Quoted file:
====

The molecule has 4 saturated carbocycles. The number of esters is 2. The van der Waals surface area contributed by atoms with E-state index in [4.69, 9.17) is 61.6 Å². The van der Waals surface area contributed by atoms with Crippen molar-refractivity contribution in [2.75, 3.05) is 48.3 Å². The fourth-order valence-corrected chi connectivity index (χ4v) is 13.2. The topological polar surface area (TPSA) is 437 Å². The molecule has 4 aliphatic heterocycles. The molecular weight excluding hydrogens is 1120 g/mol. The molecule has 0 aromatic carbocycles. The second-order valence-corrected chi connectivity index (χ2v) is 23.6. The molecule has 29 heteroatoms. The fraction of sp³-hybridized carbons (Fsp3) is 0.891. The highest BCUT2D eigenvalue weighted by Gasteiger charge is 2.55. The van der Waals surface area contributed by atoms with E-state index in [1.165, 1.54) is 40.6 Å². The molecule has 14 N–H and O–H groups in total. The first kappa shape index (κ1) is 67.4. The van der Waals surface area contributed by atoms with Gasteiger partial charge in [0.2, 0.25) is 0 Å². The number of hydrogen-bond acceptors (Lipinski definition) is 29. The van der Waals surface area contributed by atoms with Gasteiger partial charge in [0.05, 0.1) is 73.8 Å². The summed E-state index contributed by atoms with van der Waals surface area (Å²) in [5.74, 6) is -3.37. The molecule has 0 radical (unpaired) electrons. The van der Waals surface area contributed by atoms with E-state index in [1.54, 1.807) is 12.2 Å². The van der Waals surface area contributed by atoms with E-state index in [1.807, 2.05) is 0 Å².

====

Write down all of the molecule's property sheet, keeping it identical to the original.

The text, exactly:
The molecule has 4 saturated carbocycles. The number of esters is 2. The van der Waals surface area contributed by atoms with E-state index in [4.69, 9.17) is 61.6 Å². The van der Waals surface area contributed by atoms with Crippen molar-refractivity contribution in [2.75, 3.05) is 48.3 Å². The fourth-order valence-corrected chi connectivity index (χ4v) is 13.2. The topological polar surface area (TPSA) is 437 Å². The molecule has 4 aliphatic heterocycles. The molecular weight excluding hydrogens is 1120 g/mol. The molecule has 0 aromatic carbocycles. The second-order valence-corrected chi connectivity index (χ2v) is 23.6. The molecule has 29 heteroatoms. The fraction of sp³-hybridized carbons (Fsp3) is 0.891. The highest BCUT2D eigenvalue weighted by Gasteiger charge is 2.55. The van der Waals surface area contributed by atoms with E-state index in [1.165, 1.54) is 40.6 Å². The molecule has 14 N–H and O–H groups in total. The first kappa shape index (κ1) is 67.4. The van der Waals surface area contributed by atoms with Gasteiger partial charge in [0.2, 0.25) is 0 Å². The number of hydrogen-bond acceptors (Lipinski definition) is 29. The van der Waals surface area contributed by atoms with Gasteiger partial charge in [0.05, 0.1) is 73.8 Å². The summed E-state index contributed by atoms with van der Waals surface area (Å²) in [5.74, 6) is -3.37. The molecule has 0 radical (unpaired) electrons. The van der Waals surface area contributed by atoms with E-state index in [1.54, 1.807) is 12.2 Å². The van der Waals surface area contributed by atoms with E-state index in [1.807, 2.05) is 0 Å².